LYNE is, on the surface, a very straightforward puzzle game.

Presented to you are grids of shapes, and you must link these, triangle-to-triangle, square-to-square, by dragging your finger between them until all the shapes are linked and the level, of which there are hundreds, is over. Complete one set of 25 levels and gain access to the next, harder, set.

It's immediately easy to understand, and taught to you at a steady pace - LYNE never wants to confuse you, or leave you angry and bemused whilst trying to understand a new mechanic. You are given a safe, easy space to get the hang of new concepts before you're thrown into the deep end.

The deep end

And oh, what a deep end. The complexity increases fairly quickly until you're left staring at an array of shapes wondering how the merry hell you're supposed to fit them together - and the onus is always on you, not on the game. You have everything you need to succeed except, perhaps, a fully capable brain.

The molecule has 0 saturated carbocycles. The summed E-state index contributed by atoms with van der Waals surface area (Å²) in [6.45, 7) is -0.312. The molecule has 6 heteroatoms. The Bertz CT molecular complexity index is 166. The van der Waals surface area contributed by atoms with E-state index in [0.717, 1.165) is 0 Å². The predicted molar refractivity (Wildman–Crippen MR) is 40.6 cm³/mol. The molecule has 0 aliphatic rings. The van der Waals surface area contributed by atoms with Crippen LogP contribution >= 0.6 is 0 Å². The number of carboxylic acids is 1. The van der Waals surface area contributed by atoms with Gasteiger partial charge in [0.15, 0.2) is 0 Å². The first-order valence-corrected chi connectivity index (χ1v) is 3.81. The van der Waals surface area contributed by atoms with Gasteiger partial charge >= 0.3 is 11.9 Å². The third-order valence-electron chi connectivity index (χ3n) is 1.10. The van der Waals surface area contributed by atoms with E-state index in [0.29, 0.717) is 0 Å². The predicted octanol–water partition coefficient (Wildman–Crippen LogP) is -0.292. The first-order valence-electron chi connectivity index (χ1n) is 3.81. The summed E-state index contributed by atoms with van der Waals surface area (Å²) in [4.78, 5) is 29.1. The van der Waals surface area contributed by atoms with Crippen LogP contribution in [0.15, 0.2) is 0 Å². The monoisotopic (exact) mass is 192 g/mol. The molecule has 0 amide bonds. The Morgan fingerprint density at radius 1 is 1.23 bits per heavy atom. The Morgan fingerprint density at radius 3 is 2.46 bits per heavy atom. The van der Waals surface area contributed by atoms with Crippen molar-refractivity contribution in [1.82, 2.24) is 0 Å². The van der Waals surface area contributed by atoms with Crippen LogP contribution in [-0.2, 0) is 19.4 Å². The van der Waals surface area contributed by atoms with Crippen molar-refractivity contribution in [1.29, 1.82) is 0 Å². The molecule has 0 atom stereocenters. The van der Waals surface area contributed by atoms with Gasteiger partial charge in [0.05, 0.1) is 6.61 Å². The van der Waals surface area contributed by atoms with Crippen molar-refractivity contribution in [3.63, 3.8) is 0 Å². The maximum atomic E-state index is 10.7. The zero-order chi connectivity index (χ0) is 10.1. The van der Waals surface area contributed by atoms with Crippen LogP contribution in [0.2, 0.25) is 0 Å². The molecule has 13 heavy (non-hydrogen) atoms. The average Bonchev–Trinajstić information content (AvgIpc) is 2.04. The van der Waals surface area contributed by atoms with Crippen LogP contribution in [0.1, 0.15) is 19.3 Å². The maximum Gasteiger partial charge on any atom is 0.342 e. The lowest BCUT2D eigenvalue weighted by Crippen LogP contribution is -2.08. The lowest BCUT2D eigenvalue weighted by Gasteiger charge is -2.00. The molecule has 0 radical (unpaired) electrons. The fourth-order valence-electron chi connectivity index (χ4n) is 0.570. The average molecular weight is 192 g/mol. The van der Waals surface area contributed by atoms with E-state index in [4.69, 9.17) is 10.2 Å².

Nexus points allow you to push multiple colours of line through the same point in space, but have a maximum and a minimum capacity, meaning that you'll be forced to use some creative solutions and complex routes to push your line through it more than once on your way to the end point.

Perfectly-executed

There are, if you fancy trying them, Daily Challenges which offer 50 procedurally generated random grids to test your skills. LYNE will never end. I am okay with this.

The puzzles - though difficult - are fair, and never leave you wallowing in frustration. It's intriguing and calming - the solution to each puzzle comes in a flash of insight accompanied by a wide grin and a palpable burst of satisfaction.

LYNE is well-designed and smooth-looking, and it sounds great. You should buy this game.